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This book features the personal perspectives of prominent LDS scientists addressing the theme of “Cosmos, Earth, and Man.” Many of these were drawn from the first Interpreter Symposium on Science and Mormonism, held in Provo, Utah on 9 November 2013. In the pages of this book, readers will appreciate the concise and colorful summaries of the state-of-the-art in scientific research relating to these topics and will gain a deeper appreciation of the unique contributions of LDS doctrine to the ongoing conversation.

Stokes, Adam O. “The People of Canaan: A New Reading of Moses 7.” Interpreter: A Journal of Latter-day Saint Faith and Scholarship 47 (2021): 159-180.

Abstract: Moses 7 is one of the most famous passages in all of Restoration scripture. It is also one of the most problematic in regard to its description of the people of Canaan as black (v. 8) and as a people who were not preached to by the patriarch Enoch (v. 12). Later there is also a mention of “the seed of Cain,” who also are said to be black (v. 22). This article examines the history of interpretation of Moses 7 and proposes an alternative understanding based on a close reading of the text. In contrast to traditional views, it argues that the reason for Enoch’s not preaching to the people of Canaan stems not from any sins the people had committed or from divine disfavor but from the racial prejudice of the other sons of Adam, the “residue of the people” (vv. 20, 22) who ironically are the only ones mentioned as “cursed” in the text (v. 20). In looking at the implications of this passage for the present-day Restoration, this article notes parallels between Enoch’s hesitancy and various attitudes toward black priesthood ordination throughout the Restoration traditions, including the Community of Christ where the same type of hesitancy existed. This article argues that, rather than being indicative of divine disfavor toward persons of African descent, this tendency is a response to the racist attitudes of particular eras, whether the period of the Old Testament patriarchs or the post-bellum American South. Nevertheless, God can be seen as working through and within particular contexts and cultures to spread the gospel to all of Adam’s children irrespective of race.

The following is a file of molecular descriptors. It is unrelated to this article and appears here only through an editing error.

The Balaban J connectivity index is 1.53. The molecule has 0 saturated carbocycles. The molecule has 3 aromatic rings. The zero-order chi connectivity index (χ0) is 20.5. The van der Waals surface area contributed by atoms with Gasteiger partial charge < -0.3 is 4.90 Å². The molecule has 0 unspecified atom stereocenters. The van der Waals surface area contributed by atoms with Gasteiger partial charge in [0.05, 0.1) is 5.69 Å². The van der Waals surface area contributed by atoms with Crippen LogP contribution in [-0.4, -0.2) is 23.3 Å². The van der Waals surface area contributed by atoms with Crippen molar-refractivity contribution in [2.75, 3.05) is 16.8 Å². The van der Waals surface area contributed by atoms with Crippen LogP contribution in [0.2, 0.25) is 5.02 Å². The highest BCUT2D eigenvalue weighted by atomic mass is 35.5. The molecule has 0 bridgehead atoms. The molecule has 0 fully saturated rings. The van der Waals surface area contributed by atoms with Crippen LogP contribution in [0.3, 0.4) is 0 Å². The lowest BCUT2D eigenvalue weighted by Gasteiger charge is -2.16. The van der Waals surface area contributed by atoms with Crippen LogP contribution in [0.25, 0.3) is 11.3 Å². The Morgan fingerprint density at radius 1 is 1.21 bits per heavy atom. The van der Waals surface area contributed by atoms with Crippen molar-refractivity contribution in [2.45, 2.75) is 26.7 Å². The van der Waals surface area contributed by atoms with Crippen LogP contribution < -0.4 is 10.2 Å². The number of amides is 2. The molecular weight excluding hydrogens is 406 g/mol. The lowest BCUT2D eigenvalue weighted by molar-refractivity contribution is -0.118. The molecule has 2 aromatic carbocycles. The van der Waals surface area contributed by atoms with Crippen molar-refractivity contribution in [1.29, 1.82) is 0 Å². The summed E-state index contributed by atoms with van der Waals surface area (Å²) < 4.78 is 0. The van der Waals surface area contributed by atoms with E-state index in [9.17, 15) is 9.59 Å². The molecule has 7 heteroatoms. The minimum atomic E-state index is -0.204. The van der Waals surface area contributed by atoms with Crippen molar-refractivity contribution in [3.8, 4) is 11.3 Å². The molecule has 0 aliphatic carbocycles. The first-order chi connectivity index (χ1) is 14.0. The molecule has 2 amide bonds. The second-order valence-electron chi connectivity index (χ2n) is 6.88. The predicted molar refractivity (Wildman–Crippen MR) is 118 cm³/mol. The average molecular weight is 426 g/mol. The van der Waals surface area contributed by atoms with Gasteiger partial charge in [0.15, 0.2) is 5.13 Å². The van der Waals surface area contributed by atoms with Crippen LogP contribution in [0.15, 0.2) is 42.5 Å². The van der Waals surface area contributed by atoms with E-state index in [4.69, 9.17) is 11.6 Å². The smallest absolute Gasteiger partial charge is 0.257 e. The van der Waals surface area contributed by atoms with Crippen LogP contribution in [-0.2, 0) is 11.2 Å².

[Editor’s Note: We are pleased to publish this article from an author outside The Church of Jesus Christ of Latter-day Saints, but from a related Restoration faith tradition. Adam Stokes was formerly with the Community of Christ and currently is an ordained Apostle and Elder in The Church of Jesus Christ with the Elijah Message—The Assured Way [Page 160]of the Lord. Adam notes that “while the Book of Moses is not officially part of my church’s canon, my own personal beliefs still accept the Joseph Smith translation/Inspired Version as inspired and sacred scripture and I read it often.” We are grateful for the faithful insights Elder Stokes kindly provides for the Book of Moses.]

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Peterson, H. Donl, and Charles D. Tate Jr., eds. The Pearl of Great Price: Revelations from God. Provo and Salt Lake City, UT: Religious Studies Center, Brigham Young University and Deseret Book, 1989.

“For behold, this is my work and my glory—to bring to pas the immortality and eternal life of man.” This profound doctrinal statement is one of many contained in the Pearl of Great Price, the smallest of the standard works and the last to be canonized. Studying that scripture in depth adds immensely to our understanding of the Lord’s eternal plan. Comprising addresses delivered at a symposium on the Pearl of Great Price, this book combines the insights and testimonies of thirteen gospel scholars. All things were created to bear witness of God. As here shown, the Pearl of Great Price does that in many ways.